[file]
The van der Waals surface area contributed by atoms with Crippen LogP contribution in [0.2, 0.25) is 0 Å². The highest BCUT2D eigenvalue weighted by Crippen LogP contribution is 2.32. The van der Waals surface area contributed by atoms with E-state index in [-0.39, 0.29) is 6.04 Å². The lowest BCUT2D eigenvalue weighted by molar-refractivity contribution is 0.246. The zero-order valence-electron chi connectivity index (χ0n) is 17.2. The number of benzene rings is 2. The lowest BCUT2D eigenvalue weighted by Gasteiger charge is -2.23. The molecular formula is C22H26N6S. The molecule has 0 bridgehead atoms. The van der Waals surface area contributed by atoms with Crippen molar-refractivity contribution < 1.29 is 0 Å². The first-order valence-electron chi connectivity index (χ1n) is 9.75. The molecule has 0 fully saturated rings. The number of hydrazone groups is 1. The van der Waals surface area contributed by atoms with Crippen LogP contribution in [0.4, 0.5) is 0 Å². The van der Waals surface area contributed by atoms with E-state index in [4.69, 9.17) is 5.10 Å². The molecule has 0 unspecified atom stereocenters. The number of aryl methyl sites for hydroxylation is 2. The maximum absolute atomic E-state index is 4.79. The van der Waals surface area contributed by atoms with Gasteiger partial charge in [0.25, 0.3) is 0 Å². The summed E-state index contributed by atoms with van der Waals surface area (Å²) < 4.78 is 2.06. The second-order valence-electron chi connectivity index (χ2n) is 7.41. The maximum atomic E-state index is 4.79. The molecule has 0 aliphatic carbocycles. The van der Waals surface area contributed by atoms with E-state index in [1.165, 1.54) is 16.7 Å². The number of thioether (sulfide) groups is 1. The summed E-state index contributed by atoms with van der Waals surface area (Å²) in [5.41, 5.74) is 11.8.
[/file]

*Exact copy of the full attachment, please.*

The van der Waals surface area contributed by atoms with Crippen LogP contribution in [0.2, 0.25) is 0 Å². The highest BCUT2D eigenvalue weighted by Crippen LogP contribution is 2.32. The van der Waals surface area contributed by atoms with E-state index in [-0.39, 0.29) is 6.04 Å². The lowest BCUT2D eigenvalue weighted by molar-refractivity contribution is 0.246. The zero-order valence-electron chi connectivity index (χ0n) is 17.2. The number of benzene rings is 2. The lowest BCUT2D eigenvalue weighted by Gasteiger charge is -2.23. The molecular formula is C22H26N6S. The molecule has 0 bridgehead atoms. The van der Waals surface area contributed by atoms with Crippen molar-refractivity contribution < 1.29 is 0 Å². The first-order valence-electron chi connectivity index (χ1n) is 9.75. The molecule has 0 fully saturated rings. The number of hydrazone groups is 1. The van der Waals surface area contributed by atoms with Crippen LogP contribution in [0.4, 0.5) is 0 Å². The van der Waals surface area contributed by atoms with E-state index in [4.69, 9.17) is 5.10 Å². The molecule has 0 unspecified atom stereocenters. The number of aryl methyl sites for hydroxylation is 2. The maximum absolute atomic E-state index is 4.79. The van der Waals surface area contributed by atoms with Gasteiger partial charge in [0.25, 0.3) is 0 Å². The summed E-state index contributed by atoms with van der Waals surface area (Å²) < 4.78 is 2.06. The second-order valence-electron chi connectivity index (χ2n) is 7.41. The maximum atomic E-state index is 4.79. The molecule has 0 aliphatic carbocycles. The van der Waals surface area contributed by atoms with E-state index in [1.165, 1.54) is 16.7 Å². The number of thioether (sulfide) groups is 1. The summed E-state index contributed by atoms with van der Waals surface area (Å²) in [5.41, 5.74) is 11.8.